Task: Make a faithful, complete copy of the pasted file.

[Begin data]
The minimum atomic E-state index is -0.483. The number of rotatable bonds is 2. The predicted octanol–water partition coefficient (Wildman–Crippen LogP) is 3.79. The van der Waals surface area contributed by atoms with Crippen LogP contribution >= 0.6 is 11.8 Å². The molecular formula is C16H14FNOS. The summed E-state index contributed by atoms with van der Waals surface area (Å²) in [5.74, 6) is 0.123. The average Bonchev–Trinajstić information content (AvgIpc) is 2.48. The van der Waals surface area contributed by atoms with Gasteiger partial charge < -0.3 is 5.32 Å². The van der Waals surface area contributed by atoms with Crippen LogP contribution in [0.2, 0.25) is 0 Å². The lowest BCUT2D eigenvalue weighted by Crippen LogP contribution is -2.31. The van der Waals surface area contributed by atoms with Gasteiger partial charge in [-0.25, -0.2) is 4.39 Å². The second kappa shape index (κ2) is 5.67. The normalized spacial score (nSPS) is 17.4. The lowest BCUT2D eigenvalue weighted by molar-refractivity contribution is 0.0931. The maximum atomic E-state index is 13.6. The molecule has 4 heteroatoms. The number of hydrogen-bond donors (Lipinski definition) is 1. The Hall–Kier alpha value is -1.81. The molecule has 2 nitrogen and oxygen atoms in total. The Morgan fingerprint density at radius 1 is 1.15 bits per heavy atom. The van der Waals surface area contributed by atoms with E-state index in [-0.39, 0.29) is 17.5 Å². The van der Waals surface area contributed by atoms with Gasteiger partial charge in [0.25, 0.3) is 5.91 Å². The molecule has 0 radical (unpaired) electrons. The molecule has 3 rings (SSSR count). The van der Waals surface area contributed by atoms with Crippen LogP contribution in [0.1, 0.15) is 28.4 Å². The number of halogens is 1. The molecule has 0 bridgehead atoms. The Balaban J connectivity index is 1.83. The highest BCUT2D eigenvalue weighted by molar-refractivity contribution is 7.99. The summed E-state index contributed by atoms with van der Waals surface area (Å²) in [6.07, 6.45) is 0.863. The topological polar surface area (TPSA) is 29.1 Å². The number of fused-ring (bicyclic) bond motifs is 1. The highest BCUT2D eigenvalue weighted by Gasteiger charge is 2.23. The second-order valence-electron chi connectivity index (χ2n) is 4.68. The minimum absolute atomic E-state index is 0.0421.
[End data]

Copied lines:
The minimum atomic E-state index is -0.483. The number of rotatable bonds is 2. The predicted octanol–water partition coefficient (Wildman–Crippen LogP) is 3.79. The van der Waals surface area contributed by atoms with Crippen LogP contribution >= 0.6 is 11.8 Å². The molecular formula is C16H14FNOS. The summed E-state index contributed by atoms with van der Waals surface area (Å²) in [5.74, 6) is 0.123. The average Bonchev–Trinajstić information content (AvgIpc) is 2.48. The van der Waals surface area contributed by atoms with Gasteiger partial charge < -0.3 is 5.32 Å². The van der Waals surface area contributed by atoms with Crippen LogP contribution in [0.2, 0.25) is 0 Å². The lowest BCUT2D eigenvalue weighted by Crippen LogP contribution is -2.31. The van der Waals surface area contributed by atoms with Gasteiger partial charge in [-0.25, -0.2) is 4.39 Å². The second kappa shape index (κ2) is 5.67. The normalized spacial score (nSPS) is 17.4. The lowest BCUT2D eigenvalue weighted by molar-refractivity contribution is 0.0931. The maximum atomic E-state index is 13.6. The molecule has 4 heteroatoms. The number of hydrogen-bond donors (Lipinski definition) is 1. The Hall–Kier alpha value is -1.81. The molecule has 2 nitrogen and oxygen atoms in total. The Morgan fingerprint density at radius 1 is 1.15 bits per heavy atom. The van der Waals surface area contributed by atoms with E-state index in [-0.39, 0.29) is 17.5 Å². The van der Waals surface area contributed by atoms with Gasteiger partial charge in [0.25, 0.3) is 5.91 Å². The molecule has 0 radical (unpaired) electrons. The molecule has 3 rings (SSSR count). The van der Waals surface area contributed by atoms with Crippen LogP contribution in [0.1, 0.15) is 28.4 Å². The number of halogens is 1. The molecule has 0 bridgehead atoms. The Balaban J connectivity index is 1.83. The highest BCUT2D eigenvalue weighted by molar-refractivity contribution is 7.99. The summed E-state index contributed by atoms with van der Waals surface area (Å²) in [6.07, 6.45) is 0.863. The topological polar surface area (TPSA) is 29.1 Å². The number of fused-ring (bicyclic) bond motifs is 1. The highest BCUT2D eigenvalue weighted by Gasteiger charge is 2.23. The second-order valence-electron chi connectivity index (χ2n) is 4.68. The minimum absolute atomic E-state index is 0.0421.